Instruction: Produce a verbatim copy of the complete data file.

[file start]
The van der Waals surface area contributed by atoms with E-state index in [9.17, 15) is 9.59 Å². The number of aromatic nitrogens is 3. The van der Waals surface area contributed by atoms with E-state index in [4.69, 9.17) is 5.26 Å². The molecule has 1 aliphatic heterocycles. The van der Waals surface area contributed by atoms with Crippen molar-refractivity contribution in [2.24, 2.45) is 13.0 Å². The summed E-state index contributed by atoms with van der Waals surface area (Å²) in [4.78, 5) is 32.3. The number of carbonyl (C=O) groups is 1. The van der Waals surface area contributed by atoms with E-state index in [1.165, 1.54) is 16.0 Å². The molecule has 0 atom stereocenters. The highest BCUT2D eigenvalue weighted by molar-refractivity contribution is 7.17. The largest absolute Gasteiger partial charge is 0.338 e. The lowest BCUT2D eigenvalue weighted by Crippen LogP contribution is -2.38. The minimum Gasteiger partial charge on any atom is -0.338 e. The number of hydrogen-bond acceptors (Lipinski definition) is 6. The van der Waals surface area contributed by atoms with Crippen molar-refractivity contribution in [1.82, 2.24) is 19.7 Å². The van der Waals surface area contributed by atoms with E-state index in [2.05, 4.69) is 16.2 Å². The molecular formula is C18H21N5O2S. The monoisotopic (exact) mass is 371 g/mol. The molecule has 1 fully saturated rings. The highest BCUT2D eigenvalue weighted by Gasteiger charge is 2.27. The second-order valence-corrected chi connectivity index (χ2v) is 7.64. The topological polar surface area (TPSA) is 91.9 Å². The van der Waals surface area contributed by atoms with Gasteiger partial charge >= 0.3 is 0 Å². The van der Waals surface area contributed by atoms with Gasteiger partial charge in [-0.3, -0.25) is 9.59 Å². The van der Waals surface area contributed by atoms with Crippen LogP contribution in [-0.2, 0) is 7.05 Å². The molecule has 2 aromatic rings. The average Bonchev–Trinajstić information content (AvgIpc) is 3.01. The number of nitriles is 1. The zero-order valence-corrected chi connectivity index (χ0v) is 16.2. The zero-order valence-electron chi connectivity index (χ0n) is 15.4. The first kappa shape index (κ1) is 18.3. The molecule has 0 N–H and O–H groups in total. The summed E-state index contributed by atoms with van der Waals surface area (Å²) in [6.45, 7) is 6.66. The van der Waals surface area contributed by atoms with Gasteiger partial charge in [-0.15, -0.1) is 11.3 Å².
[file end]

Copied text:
The van der Waals surface area contributed by atoms with E-state index in [9.17, 15) is 9.59 Å². The number of aromatic nitrogens is 3. The van der Waals surface area contributed by atoms with E-state index in [4.69, 9.17) is 5.26 Å². The molecule has 1 aliphatic heterocycles. The van der Waals surface area contributed by atoms with Crippen molar-refractivity contribution in [2.24, 2.45) is 13.0 Å². The summed E-state index contributed by atoms with van der Waals surface area (Å²) in [4.78, 5) is 32.3. The number of carbonyl (C=O) groups is 1. The van der Waals surface area contributed by atoms with E-state index in [1.165, 1.54) is 16.0 Å². The molecule has 0 atom stereocenters. The highest BCUT2D eigenvalue weighted by molar-refractivity contribution is 7.17. The largest absolute Gasteiger partial charge is 0.338 e. The lowest BCUT2D eigenvalue weighted by Crippen LogP contribution is -2.38. The minimum Gasteiger partial charge on any atom is -0.338 e. The number of hydrogen-bond acceptors (Lipinski definition) is 6. The van der Waals surface area contributed by atoms with Crippen molar-refractivity contribution in [1.82, 2.24) is 19.7 Å². The van der Waals surface area contributed by atoms with E-state index in [2.05, 4.69) is 16.2 Å². The molecular formula is C18H21N5O2S. The monoisotopic (exact) mass is 371 g/mol. The molecule has 1 fully saturated rings. The highest BCUT2D eigenvalue weighted by Gasteiger charge is 2.27. The second-order valence-corrected chi connectivity index (χ2v) is 7.64. The topological polar surface area (TPSA) is 91.9 Å². The van der Waals surface area contributed by atoms with Gasteiger partial charge >= 0.3 is 0 Å². The van der Waals surface area contributed by atoms with Gasteiger partial charge in [-0.3, -0.25) is 9.59 Å². The van der Waals surface area contributed by atoms with Crippen LogP contribution in [-0.2, 0) is 7.05 Å². The molecule has 2 aromatic rings. The average Bonchev–Trinajstić information content (AvgIpc) is 3.01. The number of nitriles is 1. The zero-order valence-corrected chi connectivity index (χ0v) is 16.2. The zero-order valence-electron chi connectivity index (χ0n) is 15.4. The first kappa shape index (κ1) is 18.3. The molecule has 0 N–H and O–H groups in total. The summed E-state index contributed by atoms with van der Waals surface area (Å²) in [6.45, 7) is 6.66. The van der Waals surface area contributed by atoms with Gasteiger partial charge in [-0.15, -0.1) is 11.3 Å².